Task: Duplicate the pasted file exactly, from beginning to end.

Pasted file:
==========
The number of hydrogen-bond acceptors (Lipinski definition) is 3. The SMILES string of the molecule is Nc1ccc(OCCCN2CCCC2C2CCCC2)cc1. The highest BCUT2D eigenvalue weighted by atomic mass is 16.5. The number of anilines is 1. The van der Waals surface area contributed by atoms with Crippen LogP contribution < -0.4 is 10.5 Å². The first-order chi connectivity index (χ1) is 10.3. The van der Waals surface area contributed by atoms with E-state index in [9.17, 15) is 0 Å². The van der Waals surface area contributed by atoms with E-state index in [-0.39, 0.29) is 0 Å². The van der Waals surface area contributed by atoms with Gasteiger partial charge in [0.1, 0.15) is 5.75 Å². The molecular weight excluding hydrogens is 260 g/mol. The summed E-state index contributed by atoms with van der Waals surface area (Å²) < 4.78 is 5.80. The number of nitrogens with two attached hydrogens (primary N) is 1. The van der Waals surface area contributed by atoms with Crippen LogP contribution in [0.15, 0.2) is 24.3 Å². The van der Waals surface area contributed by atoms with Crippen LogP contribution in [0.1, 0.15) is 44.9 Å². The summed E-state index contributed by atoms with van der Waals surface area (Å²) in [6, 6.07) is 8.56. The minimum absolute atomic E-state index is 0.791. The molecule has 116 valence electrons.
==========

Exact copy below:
The number of hydrogen-bond acceptors (Lipinski definition) is 3. The SMILES string of the molecule is Nc1ccc(OCCCN2CCCC2C2CCCC2)cc1. The highest BCUT2D eigenvalue weighted by atomic mass is 16.5. The number of anilines is 1. The van der Waals surface area contributed by atoms with Crippen LogP contribution < -0.4 is 10.5 Å². The first-order chi connectivity index (χ1) is 10.3. The van der Waals surface area contributed by atoms with E-state index in [9.17, 15) is 0 Å². The van der Waals surface area contributed by atoms with E-state index in [-0.39, 0.29) is 0 Å². The van der Waals surface area contributed by atoms with Gasteiger partial charge in [0.1, 0.15) is 5.75 Å². The molecular weight excluding hydrogens is 260 g/mol. The summed E-state index contributed by atoms with van der Waals surface area (Å²) < 4.78 is 5.80. The number of nitrogens with two attached hydrogens (primary N) is 1. The van der Waals surface area contributed by atoms with Crippen LogP contribution in [0.15, 0.2) is 24.3 Å². The van der Waals surface area contributed by atoms with Crippen LogP contribution in [0.1, 0.15) is 44.9 Å². The summed E-state index contributed by atoms with van der Waals surface area (Å²) in [6, 6.07) is 8.56. The minimum absolute atomic E-state index is 0.791. The molecule has 116 valence electrons.